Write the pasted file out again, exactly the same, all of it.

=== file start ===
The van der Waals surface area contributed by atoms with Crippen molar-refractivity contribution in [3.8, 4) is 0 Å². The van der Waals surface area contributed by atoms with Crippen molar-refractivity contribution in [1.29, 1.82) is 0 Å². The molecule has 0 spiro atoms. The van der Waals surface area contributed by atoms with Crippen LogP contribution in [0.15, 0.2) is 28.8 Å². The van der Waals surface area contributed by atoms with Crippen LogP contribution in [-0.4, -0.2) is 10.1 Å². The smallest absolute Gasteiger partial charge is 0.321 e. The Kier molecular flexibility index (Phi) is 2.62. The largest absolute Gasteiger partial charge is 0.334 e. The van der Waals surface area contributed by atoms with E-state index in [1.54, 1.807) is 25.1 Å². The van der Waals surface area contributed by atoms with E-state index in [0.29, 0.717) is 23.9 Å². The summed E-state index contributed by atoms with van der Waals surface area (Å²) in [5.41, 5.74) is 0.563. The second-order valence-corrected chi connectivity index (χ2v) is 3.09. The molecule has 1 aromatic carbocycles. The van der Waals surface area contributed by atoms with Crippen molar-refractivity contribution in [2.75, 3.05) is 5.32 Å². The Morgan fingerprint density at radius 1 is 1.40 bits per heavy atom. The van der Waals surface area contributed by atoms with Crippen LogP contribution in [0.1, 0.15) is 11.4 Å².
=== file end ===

The van der Waals surface area contributed by atoms with Crippen molar-refractivity contribution in [3.8, 4) is 0 Å². The van der Waals surface area contributed by atoms with Crippen molar-refractivity contribution in [1.29, 1.82) is 0 Å². The molecule has 0 spiro atoms. The van der Waals surface area contributed by atoms with Crippen LogP contribution in [0.15, 0.2) is 28.8 Å². The van der Waals surface area contributed by atoms with Crippen LogP contribution in [-0.4, -0.2) is 10.1 Å². The smallest absolute Gasteiger partial charge is 0.321 e. The Kier molecular flexibility index (Phi) is 2.62. The largest absolute Gasteiger partial charge is 0.334 e. The van der Waals surface area contributed by atoms with E-state index in [1.54, 1.807) is 25.1 Å². The van der Waals surface area contributed by atoms with E-state index in [0.29, 0.717) is 23.9 Å². The summed E-state index contributed by atoms with van der Waals surface area (Å²) in [5.41, 5.74) is 0.563. The second-order valence-corrected chi connectivity index (χ2v) is 3.09. The molecule has 1 aromatic carbocycles. The van der Waals surface area contributed by atoms with Crippen molar-refractivity contribution in [2.75, 3.05) is 5.32 Å². The Morgan fingerprint density at radius 1 is 1.40 bits per heavy atom. The van der Waals surface area contributed by atoms with Crippen LogP contribution in [0.1, 0.15) is 11.4 Å².